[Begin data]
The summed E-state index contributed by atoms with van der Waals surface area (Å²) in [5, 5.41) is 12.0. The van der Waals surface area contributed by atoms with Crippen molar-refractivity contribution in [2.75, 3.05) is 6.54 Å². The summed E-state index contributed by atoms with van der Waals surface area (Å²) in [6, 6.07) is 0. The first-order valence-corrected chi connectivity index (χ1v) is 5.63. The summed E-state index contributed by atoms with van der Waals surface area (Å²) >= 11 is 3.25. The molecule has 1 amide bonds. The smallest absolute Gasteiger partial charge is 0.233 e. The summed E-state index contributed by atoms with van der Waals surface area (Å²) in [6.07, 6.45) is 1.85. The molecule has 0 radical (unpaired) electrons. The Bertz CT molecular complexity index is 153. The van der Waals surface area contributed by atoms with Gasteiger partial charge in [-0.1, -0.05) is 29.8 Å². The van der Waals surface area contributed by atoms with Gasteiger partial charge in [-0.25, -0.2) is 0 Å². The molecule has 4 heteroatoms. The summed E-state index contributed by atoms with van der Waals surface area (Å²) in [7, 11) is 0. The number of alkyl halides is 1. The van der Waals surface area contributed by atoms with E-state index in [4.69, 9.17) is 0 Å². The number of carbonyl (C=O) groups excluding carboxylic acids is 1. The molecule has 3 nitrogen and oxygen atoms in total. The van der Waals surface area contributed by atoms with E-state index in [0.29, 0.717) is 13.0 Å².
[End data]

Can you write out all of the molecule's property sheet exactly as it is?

The summed E-state index contributed by atoms with van der Waals surface area (Å²) in [5, 5.41) is 12.0. The van der Waals surface area contributed by atoms with Crippen molar-refractivity contribution in [2.75, 3.05) is 6.54 Å². The summed E-state index contributed by atoms with van der Waals surface area (Å²) in [6, 6.07) is 0. The first-order valence-corrected chi connectivity index (χ1v) is 5.63. The summed E-state index contributed by atoms with van der Waals surface area (Å²) >= 11 is 3.25. The molecule has 1 amide bonds. The smallest absolute Gasteiger partial charge is 0.233 e. The summed E-state index contributed by atoms with van der Waals surface area (Å²) in [6.07, 6.45) is 1.85. The molecule has 0 radical (unpaired) electrons. The Bertz CT molecular complexity index is 153. The van der Waals surface area contributed by atoms with Gasteiger partial charge in [-0.1, -0.05) is 29.8 Å². The van der Waals surface area contributed by atoms with Gasteiger partial charge in [-0.25, -0.2) is 0 Å². The molecule has 4 heteroatoms. The summed E-state index contributed by atoms with van der Waals surface area (Å²) in [7, 11) is 0. The number of alkyl halides is 1. The van der Waals surface area contributed by atoms with E-state index in [4.69, 9.17) is 0 Å². The number of carbonyl (C=O) groups excluding carboxylic acids is 1. The molecule has 3 nitrogen and oxygen atoms in total. The van der Waals surface area contributed by atoms with E-state index in [0.29, 0.717) is 13.0 Å².